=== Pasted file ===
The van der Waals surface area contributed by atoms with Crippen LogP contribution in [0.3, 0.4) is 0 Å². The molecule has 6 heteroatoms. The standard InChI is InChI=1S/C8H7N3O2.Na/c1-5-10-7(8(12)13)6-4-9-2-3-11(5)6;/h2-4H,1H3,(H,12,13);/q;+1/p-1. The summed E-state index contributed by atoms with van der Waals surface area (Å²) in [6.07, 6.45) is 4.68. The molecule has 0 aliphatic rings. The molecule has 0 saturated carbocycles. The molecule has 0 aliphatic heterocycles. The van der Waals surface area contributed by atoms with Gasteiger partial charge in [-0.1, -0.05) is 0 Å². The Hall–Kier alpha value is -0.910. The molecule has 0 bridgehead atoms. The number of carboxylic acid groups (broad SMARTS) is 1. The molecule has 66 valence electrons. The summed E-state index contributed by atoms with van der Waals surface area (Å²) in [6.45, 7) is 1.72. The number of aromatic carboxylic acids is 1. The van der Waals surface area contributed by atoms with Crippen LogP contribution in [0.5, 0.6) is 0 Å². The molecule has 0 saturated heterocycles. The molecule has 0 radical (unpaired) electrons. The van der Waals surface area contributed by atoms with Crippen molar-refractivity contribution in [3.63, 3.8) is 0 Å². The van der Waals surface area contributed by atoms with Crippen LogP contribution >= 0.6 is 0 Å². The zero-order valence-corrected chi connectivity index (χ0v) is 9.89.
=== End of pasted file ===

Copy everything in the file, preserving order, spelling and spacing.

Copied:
The van der Waals surface area contributed by atoms with Crippen LogP contribution in [0.3, 0.4) is 0 Å². The molecule has 6 heteroatoms. The standard InChI is InChI=1S/C8H7N3O2.Na/c1-5-10-7(8(12)13)6-4-9-2-3-11(5)6;/h2-4H,1H3,(H,12,13);/q;+1/p-1. The summed E-state index contributed by atoms with van der Waals surface area (Å²) in [6.07, 6.45) is 4.68. The molecule has 0 aliphatic rings. The molecule has 0 saturated carbocycles. The molecule has 0 aliphatic heterocycles. The van der Waals surface area contributed by atoms with Gasteiger partial charge in [-0.1, -0.05) is 0 Å². The Hall–Kier alpha value is -0.910. The molecule has 0 bridgehead atoms. The number of carboxylic acid groups (broad SMARTS) is 1. The molecule has 66 valence electrons. The summed E-state index contributed by atoms with van der Waals surface area (Å²) in [6.45, 7) is 1.72. The number of aromatic carboxylic acids is 1. The van der Waals surface area contributed by atoms with Crippen LogP contribution in [0.5, 0.6) is 0 Å². The molecule has 0 saturated heterocycles. The molecule has 0 radical (unpaired) electrons. The van der Waals surface area contributed by atoms with Crippen molar-refractivity contribution in [3.63, 3.8) is 0 Å². The van der Waals surface area contributed by atoms with Crippen LogP contribution >= 0.6 is 0 Å². The zero-order valence-corrected chi connectivity index (χ0v) is 9.89.